In recent years, one pleasant surprise in the global economy has been remarkably subdued inflation despite sharp rises in commodity prices, strong growth, and monetary policies in the major currency areas that have been broadly accommodative. Some analysts theorize that intensifying global competition has kept firms from raising prices and exerted downward pressure on wages. If so, the argument goes, continued integration of lower-cost producers in emerging market and developing countries should contain inflation for the foreseeable future. Chapter III of the IMF’s April 2006 World Economic Outlook (WEO) explores the relationship between globalization and inflation and asks whether intensifying competition can provide durable insulation from rising inflation.
The WEO finds that globalization has varying effects on advanced and emerging market economies.
In industrial economies, the direct effect of import prices on inflation has generally been small (see chart). That said, when global spare capacity has increased—as it did following the 1997–98 Asian financial crisis and during the 2001–02 global economic slowdown—declines in import prices have had sizable effects on inflation over one- to two-year periods, shaving more than 1 percentage point off actual annual inflation in some advanced economies. With low average inflation, such effects are economically significant. This lends support to the view that inflation targets should not be set too close to zero—otherwise, shocks of this size could result in periods of deflation.
Globalization has helped reduce the sensitivity of inflation to domestic capacity constraints in advanced economies. Over the past couple of decades, the prices of many items produced or consumed at home have been increasingly determined by foreign demand and supply factors. Because global economic developments have become increasingly important for domestic inflation, monetary policymakers will need to monitor these developments more closely in the years ahead.
Low non-oil import prices helped to contain inflation in the late 1990s, but that effect now seems to have run its course.
1The group of advanced economies was at the historical average rate of about 1.6 percent a year.
2Zero where no data are indicated.
Data: Eurostat, Haver Analytics, national authorities, and IMF staff estimates.
Although the impact of globalization on overall inflation has been small, its effect on prices in certain sectors, such as textiles, has been significant. In these sectors, producer prices have declined relative to the overall price level. The sectors that have become more exposed to foreign competition have seen the largest relative price declines in recent years. Globalization is not the only factor driving relative price changes, however. While openness has been important, particularly in low-tech and low-skill sectors, productivity growth has also contributed significantly to relative price changes.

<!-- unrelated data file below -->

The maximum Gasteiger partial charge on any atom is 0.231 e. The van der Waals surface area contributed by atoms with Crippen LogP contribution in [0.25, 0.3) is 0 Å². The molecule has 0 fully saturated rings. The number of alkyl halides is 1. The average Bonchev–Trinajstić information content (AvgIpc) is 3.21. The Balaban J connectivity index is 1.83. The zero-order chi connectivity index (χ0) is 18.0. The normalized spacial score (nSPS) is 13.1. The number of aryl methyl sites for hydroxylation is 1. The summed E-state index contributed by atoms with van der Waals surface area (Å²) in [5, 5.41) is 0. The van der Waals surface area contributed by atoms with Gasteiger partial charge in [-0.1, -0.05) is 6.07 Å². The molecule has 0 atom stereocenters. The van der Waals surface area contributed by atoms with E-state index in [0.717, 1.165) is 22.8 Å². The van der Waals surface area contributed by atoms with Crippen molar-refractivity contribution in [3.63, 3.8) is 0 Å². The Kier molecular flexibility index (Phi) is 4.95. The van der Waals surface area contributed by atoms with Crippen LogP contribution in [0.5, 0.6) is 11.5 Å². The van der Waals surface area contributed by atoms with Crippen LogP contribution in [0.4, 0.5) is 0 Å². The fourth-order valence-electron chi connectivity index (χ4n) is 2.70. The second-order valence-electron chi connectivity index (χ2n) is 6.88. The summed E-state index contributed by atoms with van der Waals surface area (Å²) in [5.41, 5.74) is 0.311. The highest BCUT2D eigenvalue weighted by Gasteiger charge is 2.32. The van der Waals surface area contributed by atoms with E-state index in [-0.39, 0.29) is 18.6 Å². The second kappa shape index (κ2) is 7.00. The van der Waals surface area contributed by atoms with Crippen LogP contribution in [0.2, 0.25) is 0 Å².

Globalization has no lasting impact on inflation unless it changes the overarching objectives of monetary policy. Over the medium term, the prevailing nominal anchor—for example, the central bank’s inflation target—will determine inflation. The impact of globalization on inflation will therefore be temporary unless central banks change their inflation target. In the industrial countries, it is unlikely that globalization-related pressures on prices will lead to a lowering of inflation targets (explicit or implicit), which are already set at low single-digit levels. In emerging market and developing countries, however, there is reason to believe that greater openness has already been an important factor behind the improved policies underlying the sustained decline in inflation in recent years, and the globalization effect may have further to go.
Risk of rising inflation
Whatever restraining influence increased global competition has had on inflation over the past decade or so, the study says that monetary authorities now need to be alert to the fact that robust global growth and lessened economic slack have diminished the degree to which declining import prices have restrained inflation. With strong global growth expected to continue, the primary risk going forward is that a further upturn in import prices could result in stronger inflationary pressures, particularly in countries that are well advanced in the economic cycle. Monetary policymakers will therefore need to remain vigilant for any signs of a pickup in inflation. Globalization can no longer be relied upon to keep a lid on inflationary pressures.
Thomas Helbling, Florence Jaumotte, and Martin Sommer
IMF Research Department